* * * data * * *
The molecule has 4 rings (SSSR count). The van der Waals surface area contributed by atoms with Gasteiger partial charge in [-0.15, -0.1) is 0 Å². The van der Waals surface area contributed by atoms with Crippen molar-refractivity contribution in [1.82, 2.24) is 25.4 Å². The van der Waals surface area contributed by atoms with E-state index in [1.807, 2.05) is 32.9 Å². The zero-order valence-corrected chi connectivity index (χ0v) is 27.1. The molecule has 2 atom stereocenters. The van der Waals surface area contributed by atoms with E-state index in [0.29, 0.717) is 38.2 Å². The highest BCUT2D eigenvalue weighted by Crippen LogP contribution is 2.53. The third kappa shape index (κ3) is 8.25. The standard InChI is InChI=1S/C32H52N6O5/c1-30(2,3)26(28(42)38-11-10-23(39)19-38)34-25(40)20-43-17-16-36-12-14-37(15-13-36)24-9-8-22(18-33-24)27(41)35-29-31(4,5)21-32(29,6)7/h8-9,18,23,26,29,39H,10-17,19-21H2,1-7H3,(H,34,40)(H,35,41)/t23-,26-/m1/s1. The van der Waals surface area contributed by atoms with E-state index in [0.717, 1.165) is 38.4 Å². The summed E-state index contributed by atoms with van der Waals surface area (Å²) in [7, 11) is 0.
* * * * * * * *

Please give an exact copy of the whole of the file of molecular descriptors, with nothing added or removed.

The molecule has 4 rings (SSSR count). The van der Waals surface area contributed by atoms with Gasteiger partial charge in [-0.15, -0.1) is 0 Å². The van der Waals surface area contributed by atoms with Crippen molar-refractivity contribution in [1.82, 2.24) is 25.4 Å². The van der Waals surface area contributed by atoms with E-state index in [1.807, 2.05) is 32.9 Å². The zero-order valence-corrected chi connectivity index (χ0v) is 27.1. The molecule has 2 atom stereocenters. The van der Waals surface area contributed by atoms with E-state index in [0.29, 0.717) is 38.2 Å². The highest BCUT2D eigenvalue weighted by Crippen LogP contribution is 2.53. The third kappa shape index (κ3) is 8.25. The standard InChI is InChI=1S/C32H52N6O5/c1-30(2,3)26(28(42)38-11-10-23(39)19-38)34-25(40)20-43-17-16-36-12-14-37(15-13-36)24-9-8-22(18-33-24)27(41)35-29-31(4,5)21-32(29,6)7/h8-9,18,23,26,29,39H,10-17,19-21H2,1-7H3,(H,34,40)(H,35,41)/t23-,26-/m1/s1. The van der Waals surface area contributed by atoms with E-state index in [0.717, 1.165) is 38.4 Å². The summed E-state index contributed by atoms with van der Waals surface area (Å²) in [7, 11) is 0.